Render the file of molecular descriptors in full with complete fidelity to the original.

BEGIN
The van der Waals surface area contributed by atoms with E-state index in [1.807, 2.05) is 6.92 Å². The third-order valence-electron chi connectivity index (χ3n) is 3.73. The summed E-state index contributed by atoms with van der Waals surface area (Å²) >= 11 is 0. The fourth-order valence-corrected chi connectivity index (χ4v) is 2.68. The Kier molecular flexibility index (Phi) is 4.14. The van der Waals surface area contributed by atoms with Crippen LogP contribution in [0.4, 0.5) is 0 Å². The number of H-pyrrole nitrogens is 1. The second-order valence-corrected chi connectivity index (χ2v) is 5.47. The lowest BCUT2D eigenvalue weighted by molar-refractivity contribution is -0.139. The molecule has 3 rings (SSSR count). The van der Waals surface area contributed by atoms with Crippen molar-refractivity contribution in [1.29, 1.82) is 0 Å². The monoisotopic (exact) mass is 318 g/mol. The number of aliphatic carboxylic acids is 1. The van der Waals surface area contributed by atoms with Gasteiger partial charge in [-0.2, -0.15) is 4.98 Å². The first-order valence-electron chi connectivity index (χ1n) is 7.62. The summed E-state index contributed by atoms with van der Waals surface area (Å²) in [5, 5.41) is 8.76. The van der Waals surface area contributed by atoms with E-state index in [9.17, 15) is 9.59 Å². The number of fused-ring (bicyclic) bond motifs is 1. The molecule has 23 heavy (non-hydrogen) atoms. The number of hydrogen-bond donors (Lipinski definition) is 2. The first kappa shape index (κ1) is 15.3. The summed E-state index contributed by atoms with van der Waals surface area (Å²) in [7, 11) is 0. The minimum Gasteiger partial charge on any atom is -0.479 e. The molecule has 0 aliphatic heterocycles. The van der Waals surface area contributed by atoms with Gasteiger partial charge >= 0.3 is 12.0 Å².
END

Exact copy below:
The van der Waals surface area contributed by atoms with E-state index in [1.807, 2.05) is 6.92 Å². The third-order valence-electron chi connectivity index (χ3n) is 3.73. The summed E-state index contributed by atoms with van der Waals surface area (Å²) >= 11 is 0. The fourth-order valence-corrected chi connectivity index (χ4v) is 2.68. The Kier molecular flexibility index (Phi) is 4.14. The van der Waals surface area contributed by atoms with Crippen LogP contribution in [0.4, 0.5) is 0 Å². The number of H-pyrrole nitrogens is 1. The second-order valence-corrected chi connectivity index (χ2v) is 5.47. The lowest BCUT2D eigenvalue weighted by molar-refractivity contribution is -0.139. The molecule has 3 rings (SSSR count). The van der Waals surface area contributed by atoms with Crippen molar-refractivity contribution in [1.29, 1.82) is 0 Å². The monoisotopic (exact) mass is 318 g/mol. The number of aliphatic carboxylic acids is 1. The van der Waals surface area contributed by atoms with Gasteiger partial charge in [-0.2, -0.15) is 4.98 Å². The first-order valence-electron chi connectivity index (χ1n) is 7.62. The summed E-state index contributed by atoms with van der Waals surface area (Å²) in [5, 5.41) is 8.76. The van der Waals surface area contributed by atoms with E-state index in [9.17, 15) is 9.59 Å². The number of fused-ring (bicyclic) bond motifs is 1. The molecule has 23 heavy (non-hydrogen) atoms. The number of hydrogen-bond donors (Lipinski definition) is 2. The first kappa shape index (κ1) is 15.3. The summed E-state index contributed by atoms with van der Waals surface area (Å²) in [7, 11) is 0. The minimum Gasteiger partial charge on any atom is -0.479 e. The molecule has 0 aliphatic heterocycles. The van der Waals surface area contributed by atoms with Gasteiger partial charge >= 0.3 is 12.0 Å².